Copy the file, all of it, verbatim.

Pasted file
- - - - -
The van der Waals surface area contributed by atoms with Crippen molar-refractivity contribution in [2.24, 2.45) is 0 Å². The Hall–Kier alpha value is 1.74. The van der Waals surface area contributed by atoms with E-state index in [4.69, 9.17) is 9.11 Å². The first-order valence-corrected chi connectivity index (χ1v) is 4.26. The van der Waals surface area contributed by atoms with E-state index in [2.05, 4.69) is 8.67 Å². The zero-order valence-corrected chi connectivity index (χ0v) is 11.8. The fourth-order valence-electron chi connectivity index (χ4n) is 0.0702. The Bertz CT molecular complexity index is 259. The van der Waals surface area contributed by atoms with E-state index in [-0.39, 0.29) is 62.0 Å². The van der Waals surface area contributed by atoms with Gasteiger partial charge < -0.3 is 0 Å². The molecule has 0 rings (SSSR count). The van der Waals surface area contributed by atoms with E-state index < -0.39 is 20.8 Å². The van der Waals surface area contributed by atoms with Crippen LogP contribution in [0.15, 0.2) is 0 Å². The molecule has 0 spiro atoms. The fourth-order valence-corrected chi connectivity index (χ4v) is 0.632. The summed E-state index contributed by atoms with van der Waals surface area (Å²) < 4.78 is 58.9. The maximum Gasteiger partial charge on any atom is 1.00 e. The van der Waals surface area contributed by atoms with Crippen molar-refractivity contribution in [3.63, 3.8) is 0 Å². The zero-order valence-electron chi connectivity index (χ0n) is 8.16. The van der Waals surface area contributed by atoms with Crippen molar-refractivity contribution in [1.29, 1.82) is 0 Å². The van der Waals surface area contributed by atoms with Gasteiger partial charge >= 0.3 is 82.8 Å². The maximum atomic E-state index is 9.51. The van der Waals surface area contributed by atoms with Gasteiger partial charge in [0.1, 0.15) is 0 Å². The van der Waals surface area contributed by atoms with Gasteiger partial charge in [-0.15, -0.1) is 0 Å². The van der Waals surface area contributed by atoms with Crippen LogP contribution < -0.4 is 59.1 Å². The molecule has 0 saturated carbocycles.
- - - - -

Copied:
The van der Waals surface area contributed by atoms with Crippen molar-refractivity contribution in [2.24, 2.45) is 0 Å². The Hall–Kier alpha value is 1.74. The van der Waals surface area contributed by atoms with E-state index in [4.69, 9.17) is 9.11 Å². The first-order valence-corrected chi connectivity index (χ1v) is 4.26. The van der Waals surface area contributed by atoms with E-state index in [2.05, 4.69) is 8.67 Å². The zero-order valence-corrected chi connectivity index (χ0v) is 11.8. The fourth-order valence-electron chi connectivity index (χ4n) is 0.0702. The Bertz CT molecular complexity index is 259. The van der Waals surface area contributed by atoms with E-state index in [-0.39, 0.29) is 62.0 Å². The van der Waals surface area contributed by atoms with Gasteiger partial charge < -0.3 is 0 Å². The molecule has 0 rings (SSSR count). The van der Waals surface area contributed by atoms with E-state index < -0.39 is 20.8 Å². The van der Waals surface area contributed by atoms with Crippen LogP contribution in [0.15, 0.2) is 0 Å². The molecule has 0 spiro atoms. The fourth-order valence-corrected chi connectivity index (χ4v) is 0.632. The summed E-state index contributed by atoms with van der Waals surface area (Å²) < 4.78 is 58.9. The maximum Gasteiger partial charge on any atom is 1.00 e. The van der Waals surface area contributed by atoms with Crippen molar-refractivity contribution in [3.63, 3.8) is 0 Å². The zero-order valence-electron chi connectivity index (χ0n) is 8.16. The van der Waals surface area contributed by atoms with Crippen molar-refractivity contribution in [1.29, 1.82) is 0 Å². The van der Waals surface area contributed by atoms with Gasteiger partial charge >= 0.3 is 82.8 Å². The maximum atomic E-state index is 9.51. The van der Waals surface area contributed by atoms with Gasteiger partial charge in [0.1, 0.15) is 0 Å². The van der Waals surface area contributed by atoms with Gasteiger partial charge in [-0.15, -0.1) is 0 Å². The van der Waals surface area contributed by atoms with Crippen LogP contribution < -0.4 is 59.1 Å². The molecule has 0 saturated carbocycles.